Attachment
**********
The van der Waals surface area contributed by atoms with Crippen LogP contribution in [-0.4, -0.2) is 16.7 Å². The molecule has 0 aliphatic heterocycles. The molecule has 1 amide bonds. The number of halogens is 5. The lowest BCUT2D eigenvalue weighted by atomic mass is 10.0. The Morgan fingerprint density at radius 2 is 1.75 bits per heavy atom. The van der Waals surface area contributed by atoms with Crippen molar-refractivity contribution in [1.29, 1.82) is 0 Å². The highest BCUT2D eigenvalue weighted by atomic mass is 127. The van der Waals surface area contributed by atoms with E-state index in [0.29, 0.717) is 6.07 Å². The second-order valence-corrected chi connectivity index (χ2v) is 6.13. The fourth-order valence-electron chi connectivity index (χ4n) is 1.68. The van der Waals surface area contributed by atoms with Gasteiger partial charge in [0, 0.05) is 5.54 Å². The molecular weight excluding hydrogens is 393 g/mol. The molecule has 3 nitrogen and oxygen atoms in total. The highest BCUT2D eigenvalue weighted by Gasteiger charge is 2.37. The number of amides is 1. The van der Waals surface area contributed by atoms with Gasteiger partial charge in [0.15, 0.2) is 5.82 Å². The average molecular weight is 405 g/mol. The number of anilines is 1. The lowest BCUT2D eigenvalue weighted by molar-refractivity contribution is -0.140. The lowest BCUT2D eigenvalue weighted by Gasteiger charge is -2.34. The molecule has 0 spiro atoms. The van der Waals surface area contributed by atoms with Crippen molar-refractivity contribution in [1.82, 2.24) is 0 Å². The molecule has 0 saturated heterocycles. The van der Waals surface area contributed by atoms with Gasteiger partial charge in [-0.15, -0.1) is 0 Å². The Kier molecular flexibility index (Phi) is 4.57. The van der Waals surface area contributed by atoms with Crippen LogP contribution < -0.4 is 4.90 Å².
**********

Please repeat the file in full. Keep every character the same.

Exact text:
The van der Waals surface area contributed by atoms with Crippen LogP contribution in [-0.4, -0.2) is 16.7 Å². The molecule has 0 aliphatic heterocycles. The molecule has 1 amide bonds. The number of halogens is 5. The lowest BCUT2D eigenvalue weighted by atomic mass is 10.0. The Morgan fingerprint density at radius 2 is 1.75 bits per heavy atom. The van der Waals surface area contributed by atoms with Crippen molar-refractivity contribution in [1.29, 1.82) is 0 Å². The highest BCUT2D eigenvalue weighted by atomic mass is 127. The van der Waals surface area contributed by atoms with E-state index in [0.29, 0.717) is 6.07 Å². The second-order valence-corrected chi connectivity index (χ2v) is 6.13. The fourth-order valence-electron chi connectivity index (χ4n) is 1.68. The van der Waals surface area contributed by atoms with Gasteiger partial charge in [0, 0.05) is 5.54 Å². The molecular weight excluding hydrogens is 393 g/mol. The molecule has 3 nitrogen and oxygen atoms in total. The highest BCUT2D eigenvalue weighted by Gasteiger charge is 2.37. The number of amides is 1. The van der Waals surface area contributed by atoms with Gasteiger partial charge in [0.15, 0.2) is 5.82 Å². The average molecular weight is 405 g/mol. The number of anilines is 1. The lowest BCUT2D eigenvalue weighted by molar-refractivity contribution is -0.140. The lowest BCUT2D eigenvalue weighted by Gasteiger charge is -2.34. The molecule has 0 spiro atoms. The van der Waals surface area contributed by atoms with Crippen molar-refractivity contribution in [1.82, 2.24) is 0 Å². The molecule has 0 saturated heterocycles. The van der Waals surface area contributed by atoms with Gasteiger partial charge in [-0.15, -0.1) is 0 Å². The Kier molecular flexibility index (Phi) is 4.57. The van der Waals surface area contributed by atoms with Crippen LogP contribution < -0.4 is 4.90 Å².